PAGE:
How to withstand the cross examination
*** The content within this post is for comedy value only! Sorry to all those looking for a legal loophole***
“I can only give you five minutes today, I’ve some minor errands to run”, I told the little devil cross-examining me. The judge, jury and spectators had become accustomed, and unless I’m very much mistaken, quite fond of my little quips.
The battle axe lawyer’s incessant pained grimace reminded me of the perpetually frozen expressions of horror on the victims of Pompei. I told her that to the amusement of the spectators and most of the jury. I could see why she got on with her decrepit client.
My days of poorly paid office work had left me no stranger to adversarial exchanges with people I was supposed to respect but didn’t. I thrived off them and I’d sorely missed these amusing exchanges since dispatching my former Manager. “Remind me of the question again old girl,” I jested, before interrupting her with an anecdote about my falconry class.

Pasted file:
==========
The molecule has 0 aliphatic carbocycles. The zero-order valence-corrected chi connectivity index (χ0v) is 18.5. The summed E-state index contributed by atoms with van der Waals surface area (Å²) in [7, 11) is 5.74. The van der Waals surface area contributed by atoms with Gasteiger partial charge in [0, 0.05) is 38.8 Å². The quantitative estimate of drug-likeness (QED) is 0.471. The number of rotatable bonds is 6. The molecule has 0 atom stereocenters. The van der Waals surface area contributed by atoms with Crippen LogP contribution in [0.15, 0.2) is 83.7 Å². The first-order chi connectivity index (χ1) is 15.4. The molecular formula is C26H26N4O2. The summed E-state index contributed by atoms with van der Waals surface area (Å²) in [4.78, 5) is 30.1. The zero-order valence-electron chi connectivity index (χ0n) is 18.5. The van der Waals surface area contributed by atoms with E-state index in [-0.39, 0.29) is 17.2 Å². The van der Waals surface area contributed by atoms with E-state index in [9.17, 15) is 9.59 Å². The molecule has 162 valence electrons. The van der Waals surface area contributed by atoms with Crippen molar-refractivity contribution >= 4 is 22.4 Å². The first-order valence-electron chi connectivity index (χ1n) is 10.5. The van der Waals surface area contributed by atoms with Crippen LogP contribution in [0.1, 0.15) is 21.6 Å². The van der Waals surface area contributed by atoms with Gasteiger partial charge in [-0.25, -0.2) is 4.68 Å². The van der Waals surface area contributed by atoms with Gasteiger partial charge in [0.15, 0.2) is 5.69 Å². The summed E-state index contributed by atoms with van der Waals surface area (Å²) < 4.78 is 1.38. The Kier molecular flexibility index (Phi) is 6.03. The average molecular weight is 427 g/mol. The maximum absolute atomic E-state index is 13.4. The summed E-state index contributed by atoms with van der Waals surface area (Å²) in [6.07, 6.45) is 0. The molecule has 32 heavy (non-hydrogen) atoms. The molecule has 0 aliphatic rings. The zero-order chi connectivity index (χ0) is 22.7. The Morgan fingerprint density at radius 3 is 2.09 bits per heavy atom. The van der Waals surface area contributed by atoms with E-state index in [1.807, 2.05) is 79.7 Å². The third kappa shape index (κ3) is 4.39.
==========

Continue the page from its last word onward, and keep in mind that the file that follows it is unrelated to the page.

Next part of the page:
I sensed my ambivalent attitude was irking three of the jury who I had immediately recognised as jobsworths. I played it straight for a while, faking a nice dose of sincerity and a crocodile tear or two. Whilst recounting the ‘horror’ of the murder scene I inexplicably broke into a grin, which took some explaining and led to a lot more questions.
I managed to mask a follow up grin when I remembered that I had managed to avoid doing my staffs’ appraisals again. They’d been waiting over a month and I saw them waiting for the foreseeable future.
“No more questions please”, I told the lawyer as my stretched limo was waiting outside.
The trial continues next Monday.
The previous series can be read here.
Written by Martin Stocks | @Stocks1986
If you’re not happy about the General Election result watch Martin’s interviews with filmmaker Ken Loach and The Green Party for some inspiration. Or read an article on his interview with Ken Loach.